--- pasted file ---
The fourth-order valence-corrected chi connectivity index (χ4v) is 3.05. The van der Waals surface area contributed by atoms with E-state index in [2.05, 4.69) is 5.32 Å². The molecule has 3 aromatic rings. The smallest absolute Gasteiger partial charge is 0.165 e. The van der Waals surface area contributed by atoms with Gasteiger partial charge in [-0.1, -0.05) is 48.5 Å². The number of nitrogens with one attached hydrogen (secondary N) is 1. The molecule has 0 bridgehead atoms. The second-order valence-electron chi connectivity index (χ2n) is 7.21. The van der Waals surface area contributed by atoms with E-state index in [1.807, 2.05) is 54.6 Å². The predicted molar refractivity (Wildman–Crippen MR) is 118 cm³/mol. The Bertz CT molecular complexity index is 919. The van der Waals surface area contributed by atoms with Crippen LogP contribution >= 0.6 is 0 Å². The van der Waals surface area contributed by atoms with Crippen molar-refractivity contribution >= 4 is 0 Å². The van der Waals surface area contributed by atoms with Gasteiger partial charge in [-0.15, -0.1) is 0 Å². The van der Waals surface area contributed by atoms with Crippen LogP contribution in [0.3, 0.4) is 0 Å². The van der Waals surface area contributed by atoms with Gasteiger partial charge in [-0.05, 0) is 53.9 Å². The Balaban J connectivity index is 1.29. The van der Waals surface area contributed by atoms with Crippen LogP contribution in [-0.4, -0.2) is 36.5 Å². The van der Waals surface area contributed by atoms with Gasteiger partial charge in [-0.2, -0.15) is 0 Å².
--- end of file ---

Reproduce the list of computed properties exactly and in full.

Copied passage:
The fourth-order valence-corrected chi connectivity index (χ4v) is 3.05. The van der Waals surface area contributed by atoms with E-state index in [2.05, 4.69) is 5.32 Å². The molecule has 3 aromatic rings. The smallest absolute Gasteiger partial charge is 0.165 e. The van der Waals surface area contributed by atoms with Gasteiger partial charge in [-0.1, -0.05) is 48.5 Å². The number of nitrogens with one attached hydrogen (secondary N) is 1. The molecule has 0 bridgehead atoms. The second-order valence-electron chi connectivity index (χ2n) is 7.21. The van der Waals surface area contributed by atoms with E-state index in [1.807, 2.05) is 54.6 Å². The predicted molar refractivity (Wildman–Crippen MR) is 118 cm³/mol. The Bertz CT molecular complexity index is 919. The van der Waals surface area contributed by atoms with Crippen LogP contribution >= 0.6 is 0 Å². The van der Waals surface area contributed by atoms with Crippen molar-refractivity contribution >= 4 is 0 Å². The van der Waals surface area contributed by atoms with Gasteiger partial charge in [-0.15, -0.1) is 0 Å². The van der Waals surface area contributed by atoms with Crippen LogP contribution in [0.3, 0.4) is 0 Å². The van der Waals surface area contributed by atoms with Gasteiger partial charge in [-0.05, 0) is 53.9 Å². The Balaban J connectivity index is 1.29. The van der Waals surface area contributed by atoms with Crippen LogP contribution in [-0.4, -0.2) is 36.5 Å². The van der Waals surface area contributed by atoms with Gasteiger partial charge in [-0.2, -0.15) is 0 Å².